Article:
It has to be believable that one of the victims could have spent a half hour breaking into the back of the kiosk. (But the characters were on the ATM camera for all four hours, other than a couple of 90-second gaps when only one of them ran outside, and a thirty-second gap when one ran out to rescue another injured victim.)
For the end of the plan to work, he had to crash a car into an ATM kiosk and somehow be sure that the remaining victim inside wouldn't be hurt. (Which he absolutely couldn't be sure of.)
The police have to be immediately certain that the sole survivor they find in the kiosk is the killer, and be completely unwilling to listen to his story about the real killer, who's just a few feet away. (The cops have no evidence of his guilt, and no reason to jump to that conclusion.)

Criminal Minds 712: Unknown Subject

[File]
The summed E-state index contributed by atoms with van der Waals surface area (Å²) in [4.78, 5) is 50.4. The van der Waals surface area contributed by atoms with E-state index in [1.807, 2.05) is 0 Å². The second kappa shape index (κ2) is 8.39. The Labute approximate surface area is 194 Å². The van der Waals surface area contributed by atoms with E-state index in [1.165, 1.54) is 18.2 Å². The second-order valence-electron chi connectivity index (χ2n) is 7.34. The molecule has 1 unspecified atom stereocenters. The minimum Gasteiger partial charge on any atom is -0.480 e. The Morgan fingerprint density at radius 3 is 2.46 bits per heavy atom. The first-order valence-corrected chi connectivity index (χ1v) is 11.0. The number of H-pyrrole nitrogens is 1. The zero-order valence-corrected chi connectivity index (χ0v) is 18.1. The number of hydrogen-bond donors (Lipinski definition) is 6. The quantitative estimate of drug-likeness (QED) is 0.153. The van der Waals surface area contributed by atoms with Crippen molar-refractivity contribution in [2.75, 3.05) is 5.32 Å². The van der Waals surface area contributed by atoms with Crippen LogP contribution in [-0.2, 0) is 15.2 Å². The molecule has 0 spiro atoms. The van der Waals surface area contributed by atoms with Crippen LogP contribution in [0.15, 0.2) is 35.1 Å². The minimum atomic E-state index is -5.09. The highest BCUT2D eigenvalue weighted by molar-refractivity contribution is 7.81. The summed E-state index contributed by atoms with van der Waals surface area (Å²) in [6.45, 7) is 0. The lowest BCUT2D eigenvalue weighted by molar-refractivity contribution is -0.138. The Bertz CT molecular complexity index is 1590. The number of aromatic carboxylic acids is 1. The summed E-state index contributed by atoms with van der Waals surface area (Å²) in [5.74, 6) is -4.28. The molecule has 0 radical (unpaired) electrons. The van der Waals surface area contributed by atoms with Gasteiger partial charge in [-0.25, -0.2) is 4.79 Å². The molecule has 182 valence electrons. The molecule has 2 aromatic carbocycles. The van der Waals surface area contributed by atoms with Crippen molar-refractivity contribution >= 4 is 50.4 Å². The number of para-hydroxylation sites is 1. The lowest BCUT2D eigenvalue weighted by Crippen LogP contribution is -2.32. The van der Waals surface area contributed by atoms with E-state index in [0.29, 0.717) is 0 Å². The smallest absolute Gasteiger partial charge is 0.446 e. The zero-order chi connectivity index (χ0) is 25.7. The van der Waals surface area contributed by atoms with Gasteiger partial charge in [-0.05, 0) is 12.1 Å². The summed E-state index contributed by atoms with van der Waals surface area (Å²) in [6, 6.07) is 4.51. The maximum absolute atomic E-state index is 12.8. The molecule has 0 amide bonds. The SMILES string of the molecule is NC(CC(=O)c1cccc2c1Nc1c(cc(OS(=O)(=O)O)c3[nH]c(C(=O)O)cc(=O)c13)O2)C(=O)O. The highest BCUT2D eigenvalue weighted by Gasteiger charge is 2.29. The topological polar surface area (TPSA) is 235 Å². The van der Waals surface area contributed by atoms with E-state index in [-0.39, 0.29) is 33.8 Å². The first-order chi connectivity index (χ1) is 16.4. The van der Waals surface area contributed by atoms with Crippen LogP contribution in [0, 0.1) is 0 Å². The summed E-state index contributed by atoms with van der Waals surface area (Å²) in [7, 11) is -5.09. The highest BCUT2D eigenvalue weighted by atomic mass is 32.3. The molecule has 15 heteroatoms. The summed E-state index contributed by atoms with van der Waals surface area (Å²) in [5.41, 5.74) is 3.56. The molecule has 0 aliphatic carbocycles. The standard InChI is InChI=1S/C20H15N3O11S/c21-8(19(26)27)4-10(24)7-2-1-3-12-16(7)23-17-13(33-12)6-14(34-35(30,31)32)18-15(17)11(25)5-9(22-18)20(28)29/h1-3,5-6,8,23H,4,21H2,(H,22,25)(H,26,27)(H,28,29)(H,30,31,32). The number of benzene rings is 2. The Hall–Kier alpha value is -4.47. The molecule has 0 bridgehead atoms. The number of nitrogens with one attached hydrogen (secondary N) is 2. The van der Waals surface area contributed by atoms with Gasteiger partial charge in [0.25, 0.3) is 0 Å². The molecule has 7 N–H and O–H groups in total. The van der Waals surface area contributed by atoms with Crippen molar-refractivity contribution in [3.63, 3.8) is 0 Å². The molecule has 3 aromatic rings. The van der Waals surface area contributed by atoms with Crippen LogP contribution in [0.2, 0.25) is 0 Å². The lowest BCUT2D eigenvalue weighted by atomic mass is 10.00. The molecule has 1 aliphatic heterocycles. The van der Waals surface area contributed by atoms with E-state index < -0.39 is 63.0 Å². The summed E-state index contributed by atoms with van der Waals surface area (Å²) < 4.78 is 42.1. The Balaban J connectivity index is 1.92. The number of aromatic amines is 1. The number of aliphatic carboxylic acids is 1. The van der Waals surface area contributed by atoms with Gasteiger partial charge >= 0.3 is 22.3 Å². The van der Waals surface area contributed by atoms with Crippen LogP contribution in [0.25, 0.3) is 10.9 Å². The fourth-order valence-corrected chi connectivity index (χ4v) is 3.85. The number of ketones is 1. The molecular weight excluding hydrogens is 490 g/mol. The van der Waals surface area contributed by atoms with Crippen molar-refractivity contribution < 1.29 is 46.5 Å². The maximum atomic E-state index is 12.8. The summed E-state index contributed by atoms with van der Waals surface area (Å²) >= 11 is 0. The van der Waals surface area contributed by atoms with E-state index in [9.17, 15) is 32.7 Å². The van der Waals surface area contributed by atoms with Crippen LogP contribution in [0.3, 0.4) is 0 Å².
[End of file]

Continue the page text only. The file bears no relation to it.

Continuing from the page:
In Texas a woman returns home and shuts off her security system. So she cares about her safety - thought not enough to have a large dog and one of those guns that telescopes out from under your sleeve, Red Heat-style. This being Criminal Minds, those are oversights she's going to be paying for in the near future.

After she's put down her belongings and downed a glass of wine, the woman notices her vision begin to blur - she's been drugged! As maybe the smartest person to ever appear on this show, she takes immediate action: fill a glass with salt water and swallow it all, immediately inducing vomiting! It was a clever play, but apparently the drug had already taken effect, and the woman is helpless to do anything but lie on the floor and scream while a masked figure-

Enters the house, cranks some tunes, and then looms over her menacingly.

I've got to say, though - that can't be a very good security system if having a glass door shattered didn't set it off. What would be the point of even having one if someone can just put a brick through your door and steal all of your possessions? Who knows, maybe the killer is some kind of expert in disarming the things? I'm just confused about why, if he already defeated the alarm system to poison the wine, he then went back outside. Odd duck, this one.